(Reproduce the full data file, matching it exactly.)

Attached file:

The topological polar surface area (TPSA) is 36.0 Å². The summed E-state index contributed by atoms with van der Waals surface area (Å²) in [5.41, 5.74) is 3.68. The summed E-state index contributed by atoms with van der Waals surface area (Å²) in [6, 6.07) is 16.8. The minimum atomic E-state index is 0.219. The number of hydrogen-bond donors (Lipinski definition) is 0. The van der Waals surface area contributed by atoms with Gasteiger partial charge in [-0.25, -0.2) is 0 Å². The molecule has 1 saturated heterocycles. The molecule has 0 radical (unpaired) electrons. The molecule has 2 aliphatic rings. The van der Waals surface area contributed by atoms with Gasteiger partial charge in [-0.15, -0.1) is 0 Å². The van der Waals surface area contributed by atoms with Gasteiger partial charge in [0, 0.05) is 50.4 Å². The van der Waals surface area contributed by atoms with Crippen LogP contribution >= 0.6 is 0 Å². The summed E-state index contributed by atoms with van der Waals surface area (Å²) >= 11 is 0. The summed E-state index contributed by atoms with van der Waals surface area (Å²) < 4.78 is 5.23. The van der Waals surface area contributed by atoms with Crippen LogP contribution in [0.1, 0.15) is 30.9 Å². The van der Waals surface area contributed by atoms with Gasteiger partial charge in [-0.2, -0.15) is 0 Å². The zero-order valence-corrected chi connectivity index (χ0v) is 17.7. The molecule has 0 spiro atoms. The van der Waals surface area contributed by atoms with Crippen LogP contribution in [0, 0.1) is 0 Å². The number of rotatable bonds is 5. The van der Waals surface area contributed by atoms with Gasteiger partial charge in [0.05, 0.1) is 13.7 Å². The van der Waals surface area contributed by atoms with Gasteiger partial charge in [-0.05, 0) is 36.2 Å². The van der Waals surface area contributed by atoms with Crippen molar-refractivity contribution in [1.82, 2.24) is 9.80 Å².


The topological polar surface area (TPSA) is 36.0 Å². The summed E-state index contributed by atoms with van der Waals surface area (Å²) in [5.41, 5.74) is 3.68. The summed E-state index contributed by atoms with van der Waals surface area (Å²) in [6, 6.07) is 16.8. The minimum atomic E-state index is 0.219. The number of hydrogen-bond donors (Lipinski definition) is 0. The van der Waals surface area contributed by atoms with Gasteiger partial charge in [-0.25, -0.2) is 0 Å². The molecule has 1 saturated heterocycles. The molecule has 0 radical (unpaired) electrons. The molecule has 2 aliphatic rings. The van der Waals surface area contributed by atoms with Gasteiger partial charge in [-0.15, -0.1) is 0 Å². The van der Waals surface area contributed by atoms with Gasteiger partial charge in [0, 0.05) is 50.4 Å². The van der Waals surface area contributed by atoms with Crippen LogP contribution >= 0.6 is 0 Å². The summed E-state index contributed by atoms with van der Waals surface area (Å²) >= 11 is 0. The summed E-state index contributed by atoms with van der Waals surface area (Å²) < 4.78 is 5.23. The van der Waals surface area contributed by atoms with Crippen LogP contribution in [0.1, 0.15) is 30.9 Å². The van der Waals surface area contributed by atoms with Gasteiger partial charge in [-0.2, -0.15) is 0 Å². The zero-order valence-corrected chi connectivity index (χ0v) is 17.7. The molecule has 0 spiro atoms. The van der Waals surface area contributed by atoms with Crippen LogP contribution in [0, 0.1) is 0 Å². The number of rotatable bonds is 5. The van der Waals surface area contributed by atoms with Gasteiger partial charge in [0.05, 0.1) is 13.7 Å². The van der Waals surface area contributed by atoms with Gasteiger partial charge in [-0.05, 0) is 36.2 Å². The van der Waals surface area contributed by atoms with Crippen molar-refractivity contribution in [1.82, 2.24) is 9.80 Å².